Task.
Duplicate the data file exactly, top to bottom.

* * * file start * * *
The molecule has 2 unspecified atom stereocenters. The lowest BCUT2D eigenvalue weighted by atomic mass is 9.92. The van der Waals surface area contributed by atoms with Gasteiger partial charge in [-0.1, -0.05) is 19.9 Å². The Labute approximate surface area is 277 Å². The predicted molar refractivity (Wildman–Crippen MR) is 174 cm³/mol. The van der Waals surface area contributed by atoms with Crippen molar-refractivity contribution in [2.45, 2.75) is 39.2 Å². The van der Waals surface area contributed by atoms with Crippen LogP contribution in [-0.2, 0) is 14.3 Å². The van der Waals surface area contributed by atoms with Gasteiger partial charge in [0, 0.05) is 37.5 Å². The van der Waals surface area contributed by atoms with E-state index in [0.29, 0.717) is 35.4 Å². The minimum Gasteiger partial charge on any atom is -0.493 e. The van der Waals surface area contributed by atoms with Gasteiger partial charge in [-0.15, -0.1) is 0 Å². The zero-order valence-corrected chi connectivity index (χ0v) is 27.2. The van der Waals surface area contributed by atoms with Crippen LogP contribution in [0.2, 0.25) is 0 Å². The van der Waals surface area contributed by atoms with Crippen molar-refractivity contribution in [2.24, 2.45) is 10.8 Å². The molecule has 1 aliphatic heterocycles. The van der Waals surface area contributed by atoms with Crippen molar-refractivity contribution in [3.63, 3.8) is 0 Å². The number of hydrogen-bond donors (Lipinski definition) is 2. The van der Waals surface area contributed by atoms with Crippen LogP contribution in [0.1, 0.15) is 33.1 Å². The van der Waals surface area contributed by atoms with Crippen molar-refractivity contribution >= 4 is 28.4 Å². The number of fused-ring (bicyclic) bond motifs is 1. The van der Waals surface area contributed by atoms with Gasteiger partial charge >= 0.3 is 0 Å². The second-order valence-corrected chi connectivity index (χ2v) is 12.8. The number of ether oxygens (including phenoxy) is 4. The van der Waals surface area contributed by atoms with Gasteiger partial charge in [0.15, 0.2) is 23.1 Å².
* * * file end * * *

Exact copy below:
The molecule has 2 unspecified atom stereocenters. The lowest BCUT2D eigenvalue weighted by atomic mass is 9.92. The van der Waals surface area contributed by atoms with Gasteiger partial charge in [-0.1, -0.05) is 19.9 Å². The Labute approximate surface area is 277 Å². The predicted molar refractivity (Wildman–Crippen MR) is 174 cm³/mol. The van der Waals surface area contributed by atoms with Crippen molar-refractivity contribution in [2.45, 2.75) is 39.2 Å². The van der Waals surface area contributed by atoms with Crippen LogP contribution in [-0.2, 0) is 14.3 Å². The van der Waals surface area contributed by atoms with Gasteiger partial charge in [0, 0.05) is 37.5 Å². The van der Waals surface area contributed by atoms with E-state index in [0.29, 0.717) is 35.4 Å². The minimum Gasteiger partial charge on any atom is -0.493 e. The van der Waals surface area contributed by atoms with Gasteiger partial charge in [-0.15, -0.1) is 0 Å². The zero-order valence-corrected chi connectivity index (χ0v) is 27.2. The van der Waals surface area contributed by atoms with Crippen LogP contribution in [0.2, 0.25) is 0 Å². The van der Waals surface area contributed by atoms with Crippen molar-refractivity contribution in [2.24, 2.45) is 10.8 Å². The molecule has 1 aliphatic heterocycles. The van der Waals surface area contributed by atoms with Crippen molar-refractivity contribution in [3.63, 3.8) is 0 Å². The number of hydrogen-bond donors (Lipinski definition) is 2. The van der Waals surface area contributed by atoms with Crippen LogP contribution in [0.1, 0.15) is 33.1 Å². The van der Waals surface area contributed by atoms with Crippen molar-refractivity contribution >= 4 is 28.4 Å². The number of fused-ring (bicyclic) bond motifs is 1. The van der Waals surface area contributed by atoms with Gasteiger partial charge >= 0.3 is 0 Å². The second-order valence-corrected chi connectivity index (χ2v) is 12.8. The number of ether oxygens (including phenoxy) is 4. The van der Waals surface area contributed by atoms with Gasteiger partial charge in [0.15, 0.2) is 23.1 Å².